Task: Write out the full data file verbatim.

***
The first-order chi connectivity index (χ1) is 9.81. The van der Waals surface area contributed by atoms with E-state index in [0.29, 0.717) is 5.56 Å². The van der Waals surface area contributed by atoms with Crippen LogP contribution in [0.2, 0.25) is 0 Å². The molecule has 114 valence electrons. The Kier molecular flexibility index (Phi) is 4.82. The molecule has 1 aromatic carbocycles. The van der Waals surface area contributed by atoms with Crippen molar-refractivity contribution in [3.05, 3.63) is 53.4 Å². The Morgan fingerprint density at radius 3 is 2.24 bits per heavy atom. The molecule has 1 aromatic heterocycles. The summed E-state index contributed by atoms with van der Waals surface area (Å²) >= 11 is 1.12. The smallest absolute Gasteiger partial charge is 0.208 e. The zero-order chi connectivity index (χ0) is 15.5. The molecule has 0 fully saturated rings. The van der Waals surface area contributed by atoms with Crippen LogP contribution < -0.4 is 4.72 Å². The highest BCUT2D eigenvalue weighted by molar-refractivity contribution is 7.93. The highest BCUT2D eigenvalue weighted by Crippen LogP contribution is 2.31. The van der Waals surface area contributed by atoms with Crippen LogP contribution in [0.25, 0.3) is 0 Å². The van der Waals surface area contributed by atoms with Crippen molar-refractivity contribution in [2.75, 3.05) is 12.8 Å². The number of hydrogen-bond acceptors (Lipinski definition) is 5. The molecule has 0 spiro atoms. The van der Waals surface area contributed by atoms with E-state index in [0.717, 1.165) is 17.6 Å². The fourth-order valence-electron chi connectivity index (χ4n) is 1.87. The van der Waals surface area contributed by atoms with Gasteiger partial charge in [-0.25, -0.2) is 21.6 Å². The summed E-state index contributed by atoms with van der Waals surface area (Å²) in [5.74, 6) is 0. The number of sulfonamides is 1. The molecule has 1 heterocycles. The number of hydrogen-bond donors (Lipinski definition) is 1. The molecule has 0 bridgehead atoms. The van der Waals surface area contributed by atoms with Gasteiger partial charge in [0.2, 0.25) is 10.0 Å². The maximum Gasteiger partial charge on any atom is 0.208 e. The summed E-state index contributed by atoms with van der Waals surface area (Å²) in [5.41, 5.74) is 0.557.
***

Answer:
The first-order chi connectivity index (χ1) is 9.81. The van der Waals surface area contributed by atoms with E-state index in [0.29, 0.717) is 5.56 Å². The van der Waals surface area contributed by atoms with Crippen LogP contribution in [0.2, 0.25) is 0 Å². The molecule has 114 valence electrons. The Kier molecular flexibility index (Phi) is 4.82. The molecule has 1 aromatic carbocycles. The van der Waals surface area contributed by atoms with Crippen molar-refractivity contribution in [3.05, 3.63) is 53.4 Å². The Morgan fingerprint density at radius 3 is 2.24 bits per heavy atom. The molecule has 1 aromatic heterocycles. The summed E-state index contributed by atoms with van der Waals surface area (Å²) >= 11 is 1.12. The smallest absolute Gasteiger partial charge is 0.208 e. The zero-order chi connectivity index (χ0) is 15.5. The molecule has 0 fully saturated rings. The van der Waals surface area contributed by atoms with Crippen LogP contribution < -0.4 is 4.72 Å². The highest BCUT2D eigenvalue weighted by molar-refractivity contribution is 7.93. The highest BCUT2D eigenvalue weighted by Crippen LogP contribution is 2.31. The van der Waals surface area contributed by atoms with Crippen LogP contribution in [0.25, 0.3) is 0 Å². The van der Waals surface area contributed by atoms with Crippen molar-refractivity contribution in [2.75, 3.05) is 12.8 Å². The number of hydrogen-bond acceptors (Lipinski definition) is 5. The molecule has 0 spiro atoms. The van der Waals surface area contributed by atoms with E-state index in [0.717, 1.165) is 17.6 Å². The fourth-order valence-electron chi connectivity index (χ4n) is 1.87. The van der Waals surface area contributed by atoms with Gasteiger partial charge in [-0.25, -0.2) is 21.6 Å². The summed E-state index contributed by atoms with van der Waals surface area (Å²) in [5.74, 6) is 0. The number of sulfonamides is 1. The molecule has 1 heterocycles. The number of hydrogen-bond donors (Lipinski definition) is 1. The molecule has 0 bridgehead atoms. The van der Waals surface area contributed by atoms with Gasteiger partial charge in [0.2, 0.25) is 10.0 Å². The maximum Gasteiger partial charge on any atom is 0.208 e. The summed E-state index contributed by atoms with van der Waals surface area (Å²) in [5.41, 5.74) is 0.557.